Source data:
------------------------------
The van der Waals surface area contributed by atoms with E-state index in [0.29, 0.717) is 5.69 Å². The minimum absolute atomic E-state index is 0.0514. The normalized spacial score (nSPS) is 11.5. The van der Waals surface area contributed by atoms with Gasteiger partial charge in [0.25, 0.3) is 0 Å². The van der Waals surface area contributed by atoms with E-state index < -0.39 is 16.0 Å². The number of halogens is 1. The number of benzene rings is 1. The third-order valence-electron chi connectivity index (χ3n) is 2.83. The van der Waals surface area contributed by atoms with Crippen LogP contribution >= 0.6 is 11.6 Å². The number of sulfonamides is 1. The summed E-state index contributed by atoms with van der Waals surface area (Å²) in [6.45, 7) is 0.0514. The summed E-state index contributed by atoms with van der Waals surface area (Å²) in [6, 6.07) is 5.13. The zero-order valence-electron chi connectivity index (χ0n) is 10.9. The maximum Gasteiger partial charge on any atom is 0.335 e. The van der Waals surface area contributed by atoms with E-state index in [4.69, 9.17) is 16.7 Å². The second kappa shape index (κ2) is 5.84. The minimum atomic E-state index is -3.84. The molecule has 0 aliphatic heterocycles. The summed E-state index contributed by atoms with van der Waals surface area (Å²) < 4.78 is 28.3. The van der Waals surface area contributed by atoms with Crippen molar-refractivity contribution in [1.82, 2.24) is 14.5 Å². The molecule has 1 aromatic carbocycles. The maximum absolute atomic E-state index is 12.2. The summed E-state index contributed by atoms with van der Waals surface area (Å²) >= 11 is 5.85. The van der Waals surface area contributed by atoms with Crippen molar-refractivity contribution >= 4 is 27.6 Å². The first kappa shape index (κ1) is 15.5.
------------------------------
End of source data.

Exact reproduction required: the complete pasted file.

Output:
The van der Waals surface area contributed by atoms with E-state index in [0.29, 0.717) is 5.69 Å². The minimum absolute atomic E-state index is 0.0514. The normalized spacial score (nSPS) is 11.5. The van der Waals surface area contributed by atoms with Gasteiger partial charge in [0.25, 0.3) is 0 Å². The van der Waals surface area contributed by atoms with E-state index < -0.39 is 16.0 Å². The number of halogens is 1. The number of benzene rings is 1. The third-order valence-electron chi connectivity index (χ3n) is 2.83. The van der Waals surface area contributed by atoms with Crippen LogP contribution >= 0.6 is 11.6 Å². The number of sulfonamides is 1. The summed E-state index contributed by atoms with van der Waals surface area (Å²) in [6.45, 7) is 0.0514. The summed E-state index contributed by atoms with van der Waals surface area (Å²) in [6, 6.07) is 5.13. The zero-order valence-electron chi connectivity index (χ0n) is 10.9. The maximum Gasteiger partial charge on any atom is 0.335 e. The van der Waals surface area contributed by atoms with E-state index in [4.69, 9.17) is 16.7 Å². The second kappa shape index (κ2) is 5.84. The minimum atomic E-state index is -3.84. The molecule has 0 aliphatic heterocycles. The summed E-state index contributed by atoms with van der Waals surface area (Å²) < 4.78 is 28.3. The van der Waals surface area contributed by atoms with Crippen molar-refractivity contribution in [1.82, 2.24) is 14.5 Å². The molecule has 1 aromatic carbocycles. The maximum absolute atomic E-state index is 12.2. The summed E-state index contributed by atoms with van der Waals surface area (Å²) >= 11 is 5.85. The van der Waals surface area contributed by atoms with Crippen molar-refractivity contribution >= 4 is 27.6 Å². The first kappa shape index (κ1) is 15.5.